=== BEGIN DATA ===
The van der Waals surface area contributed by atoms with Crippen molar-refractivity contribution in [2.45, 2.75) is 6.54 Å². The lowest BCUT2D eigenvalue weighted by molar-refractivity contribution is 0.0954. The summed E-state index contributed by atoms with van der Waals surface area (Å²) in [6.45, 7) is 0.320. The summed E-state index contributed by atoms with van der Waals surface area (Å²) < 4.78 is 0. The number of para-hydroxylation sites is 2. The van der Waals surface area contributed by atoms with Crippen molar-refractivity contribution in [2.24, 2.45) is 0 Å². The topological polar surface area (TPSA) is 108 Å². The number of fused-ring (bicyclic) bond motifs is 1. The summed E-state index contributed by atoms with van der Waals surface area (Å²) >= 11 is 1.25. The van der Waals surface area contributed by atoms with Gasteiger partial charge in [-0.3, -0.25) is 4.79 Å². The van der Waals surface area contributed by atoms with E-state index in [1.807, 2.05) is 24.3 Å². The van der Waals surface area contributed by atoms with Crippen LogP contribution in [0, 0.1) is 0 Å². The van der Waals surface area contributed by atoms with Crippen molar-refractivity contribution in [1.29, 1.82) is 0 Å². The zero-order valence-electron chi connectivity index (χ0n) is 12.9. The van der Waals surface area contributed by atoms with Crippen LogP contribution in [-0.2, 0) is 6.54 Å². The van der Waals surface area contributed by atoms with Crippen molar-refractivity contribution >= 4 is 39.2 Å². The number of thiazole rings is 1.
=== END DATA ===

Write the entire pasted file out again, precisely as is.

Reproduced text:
The van der Waals surface area contributed by atoms with Crippen molar-refractivity contribution in [2.45, 2.75) is 6.54 Å². The lowest BCUT2D eigenvalue weighted by molar-refractivity contribution is 0.0954. The summed E-state index contributed by atoms with van der Waals surface area (Å²) in [6.45, 7) is 0.320. The summed E-state index contributed by atoms with van der Waals surface area (Å²) < 4.78 is 0. The number of para-hydroxylation sites is 2. The van der Waals surface area contributed by atoms with Crippen molar-refractivity contribution in [2.24, 2.45) is 0 Å². The topological polar surface area (TPSA) is 108 Å². The number of fused-ring (bicyclic) bond motifs is 1. The summed E-state index contributed by atoms with van der Waals surface area (Å²) >= 11 is 1.25. The van der Waals surface area contributed by atoms with Gasteiger partial charge in [-0.3, -0.25) is 4.79 Å². The van der Waals surface area contributed by atoms with E-state index in [1.807, 2.05) is 24.3 Å². The van der Waals surface area contributed by atoms with Crippen LogP contribution in [0, 0.1) is 0 Å². The van der Waals surface area contributed by atoms with Crippen molar-refractivity contribution in [1.29, 1.82) is 0 Å². The zero-order valence-electron chi connectivity index (χ0n) is 12.9. The van der Waals surface area contributed by atoms with Crippen LogP contribution in [-0.2, 0) is 6.54 Å². The van der Waals surface area contributed by atoms with Crippen molar-refractivity contribution >= 4 is 39.2 Å². The number of thiazole rings is 1.